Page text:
Award Date


Degree Type


Degree Name

Master of Science (MS)



Advisor 1

Eugene I. Smith, Chair

First Committee Member

Rodney V. Metcalf

Second Committee Member

Wanda J. Taylor

Graduate Faculty Representative

Peter L. Starkweather

Number of Pages



Andesite dominated volcanic systems produced during regional crustal extension remain a relatively unexplored aspect of andesite petrogenesis. In the southern Basin and Range province, thick sections of andesite and basaltic andesite have been documented in areas including the Piute Range, California, the Eldorado Range, Nevada, and the McCullough Range, Nevada. The northern McCullough Range, located 20 miles south-southeast of Las Vegas, is an ideal place to study the petrogenesis of an andesite dominated system. This area contains a mid-Miocene stratocone composed mainly of a 1200 m thick section of andesite flows that formed synchronous with regional extension.

The northern McCullough Range andesites are calc-alkaline and contain phenocrysts of olivine, clinopyroxene, and plagioclase. Although the andesites are similar in major element chemistry, they exhibit wide variations in trace element chemistry. Resulting trace element Harker diagrams show considerable scatter and no discernible petrogenetic trends. on 87Sr/86Sr and Nd isotope plots, however, andesites fall into 3 distinct groups: group A (87Sr/86Sr=0.70758 to 0.7077; Nd=-6.2 to -6.9), group B (87Sr/86Sr=0.7081 to 0.7083; Nd=-6.7 to -7.4), and group C (87Sr/86Sr=0.70897 to 0.70904; Nd=-8.8 to -9.8). Chemical variations and petrogenesis were assessed using fractional crystallization, assimilation and fractional crystallization, magma recharge, and magma mixing models. Geochemical variations, isotopic data and petrogenetic modeling suggest that the andesites in the northern McCullough Range formed primarily from mixing together several different andesitic sources (represented by isotope groups A, B, and C) that are similar in chemistry but isotopically distinct. This proposed model involving mixing of different andesitic end members explains the andesite dominated section observed in the McCullough Range and provides and alternative explanation for andesite petrogenesis in extensional terranes. A preliminary study of Xitle volcano in central Mexico shows similarities to the McCullough Range results. It is possible, therefore, that the petrogenetic model developed in the northern McCullough Range may be applied to extensional environments in other areas of the world.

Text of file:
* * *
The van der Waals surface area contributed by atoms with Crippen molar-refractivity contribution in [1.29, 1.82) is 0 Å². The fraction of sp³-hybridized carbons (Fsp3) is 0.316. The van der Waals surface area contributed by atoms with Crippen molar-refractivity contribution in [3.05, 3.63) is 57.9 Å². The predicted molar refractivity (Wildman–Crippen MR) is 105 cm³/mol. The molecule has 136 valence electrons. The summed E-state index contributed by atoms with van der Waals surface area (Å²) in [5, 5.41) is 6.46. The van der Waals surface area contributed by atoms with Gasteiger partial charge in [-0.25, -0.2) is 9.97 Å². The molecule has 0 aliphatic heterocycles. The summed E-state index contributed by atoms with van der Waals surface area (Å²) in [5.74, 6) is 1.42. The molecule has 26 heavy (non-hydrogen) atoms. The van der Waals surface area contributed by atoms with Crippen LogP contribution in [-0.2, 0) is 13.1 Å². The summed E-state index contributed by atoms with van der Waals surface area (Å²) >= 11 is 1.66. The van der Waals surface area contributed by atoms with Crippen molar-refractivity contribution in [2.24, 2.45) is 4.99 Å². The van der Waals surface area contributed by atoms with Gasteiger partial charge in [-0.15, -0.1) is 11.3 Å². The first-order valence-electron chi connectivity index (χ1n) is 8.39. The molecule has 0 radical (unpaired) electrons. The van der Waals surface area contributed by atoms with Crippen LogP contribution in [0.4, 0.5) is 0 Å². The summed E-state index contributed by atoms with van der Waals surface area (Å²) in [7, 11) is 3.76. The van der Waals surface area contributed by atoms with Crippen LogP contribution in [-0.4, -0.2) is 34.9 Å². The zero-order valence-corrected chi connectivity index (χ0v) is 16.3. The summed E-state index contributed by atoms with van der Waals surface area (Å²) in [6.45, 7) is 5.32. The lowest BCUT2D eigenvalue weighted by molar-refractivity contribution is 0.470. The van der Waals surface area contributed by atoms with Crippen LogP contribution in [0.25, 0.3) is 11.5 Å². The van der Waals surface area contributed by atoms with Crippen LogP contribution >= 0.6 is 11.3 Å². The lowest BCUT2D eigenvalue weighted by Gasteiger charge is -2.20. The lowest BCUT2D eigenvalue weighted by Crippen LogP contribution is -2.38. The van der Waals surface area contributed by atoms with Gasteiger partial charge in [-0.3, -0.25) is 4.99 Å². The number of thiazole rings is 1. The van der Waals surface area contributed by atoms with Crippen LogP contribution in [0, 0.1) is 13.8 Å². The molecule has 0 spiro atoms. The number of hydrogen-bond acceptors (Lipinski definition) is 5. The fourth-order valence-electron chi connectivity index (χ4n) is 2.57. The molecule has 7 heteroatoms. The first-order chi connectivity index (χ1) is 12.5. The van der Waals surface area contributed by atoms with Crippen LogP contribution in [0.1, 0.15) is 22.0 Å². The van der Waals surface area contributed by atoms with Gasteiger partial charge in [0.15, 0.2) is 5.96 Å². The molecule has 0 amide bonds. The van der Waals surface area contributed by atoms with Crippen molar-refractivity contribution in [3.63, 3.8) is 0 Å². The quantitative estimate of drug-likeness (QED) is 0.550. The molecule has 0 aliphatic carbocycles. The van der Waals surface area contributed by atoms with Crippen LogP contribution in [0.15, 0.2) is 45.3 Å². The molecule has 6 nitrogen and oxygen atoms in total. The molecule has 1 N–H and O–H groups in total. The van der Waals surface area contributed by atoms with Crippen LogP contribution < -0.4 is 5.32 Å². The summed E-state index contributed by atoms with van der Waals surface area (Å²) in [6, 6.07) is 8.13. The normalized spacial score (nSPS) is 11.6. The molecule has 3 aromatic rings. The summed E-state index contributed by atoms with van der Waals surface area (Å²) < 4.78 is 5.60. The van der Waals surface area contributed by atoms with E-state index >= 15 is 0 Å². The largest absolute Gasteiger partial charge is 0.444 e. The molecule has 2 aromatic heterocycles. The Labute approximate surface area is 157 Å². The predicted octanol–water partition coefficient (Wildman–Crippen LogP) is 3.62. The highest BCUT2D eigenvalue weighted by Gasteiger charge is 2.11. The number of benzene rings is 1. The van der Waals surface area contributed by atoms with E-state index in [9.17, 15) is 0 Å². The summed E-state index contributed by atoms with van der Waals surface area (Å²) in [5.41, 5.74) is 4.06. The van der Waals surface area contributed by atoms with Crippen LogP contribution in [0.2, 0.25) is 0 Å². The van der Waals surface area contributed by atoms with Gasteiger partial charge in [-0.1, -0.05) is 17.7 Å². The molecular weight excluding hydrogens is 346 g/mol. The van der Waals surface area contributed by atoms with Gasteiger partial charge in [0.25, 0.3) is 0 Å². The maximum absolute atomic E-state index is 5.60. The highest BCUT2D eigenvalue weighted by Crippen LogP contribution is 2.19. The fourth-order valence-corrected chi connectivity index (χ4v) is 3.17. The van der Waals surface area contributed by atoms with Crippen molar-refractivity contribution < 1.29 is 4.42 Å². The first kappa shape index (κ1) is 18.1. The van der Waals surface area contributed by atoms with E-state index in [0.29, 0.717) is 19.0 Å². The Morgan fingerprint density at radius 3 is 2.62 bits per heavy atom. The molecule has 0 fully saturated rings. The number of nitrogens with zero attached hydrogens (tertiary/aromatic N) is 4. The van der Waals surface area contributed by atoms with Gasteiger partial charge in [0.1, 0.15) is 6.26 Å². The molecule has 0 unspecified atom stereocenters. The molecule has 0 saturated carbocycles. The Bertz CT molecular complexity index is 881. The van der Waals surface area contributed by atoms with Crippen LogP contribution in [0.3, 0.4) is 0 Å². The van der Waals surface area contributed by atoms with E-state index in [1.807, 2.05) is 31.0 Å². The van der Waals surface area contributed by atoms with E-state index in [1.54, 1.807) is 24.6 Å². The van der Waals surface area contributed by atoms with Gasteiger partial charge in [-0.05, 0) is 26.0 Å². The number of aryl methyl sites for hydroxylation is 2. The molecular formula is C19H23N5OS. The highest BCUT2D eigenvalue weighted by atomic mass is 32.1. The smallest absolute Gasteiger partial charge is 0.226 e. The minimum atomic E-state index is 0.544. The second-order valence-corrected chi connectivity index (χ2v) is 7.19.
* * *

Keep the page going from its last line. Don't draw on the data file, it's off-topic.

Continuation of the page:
Andesite; Magmas; Mexico -- Xitle; Nevada -- McCullough Range; Petrology; Volcanoes


Geochemistry | Geology | Volcanology

File Format


Degree Grantor

University of Nevada, Las Vegas




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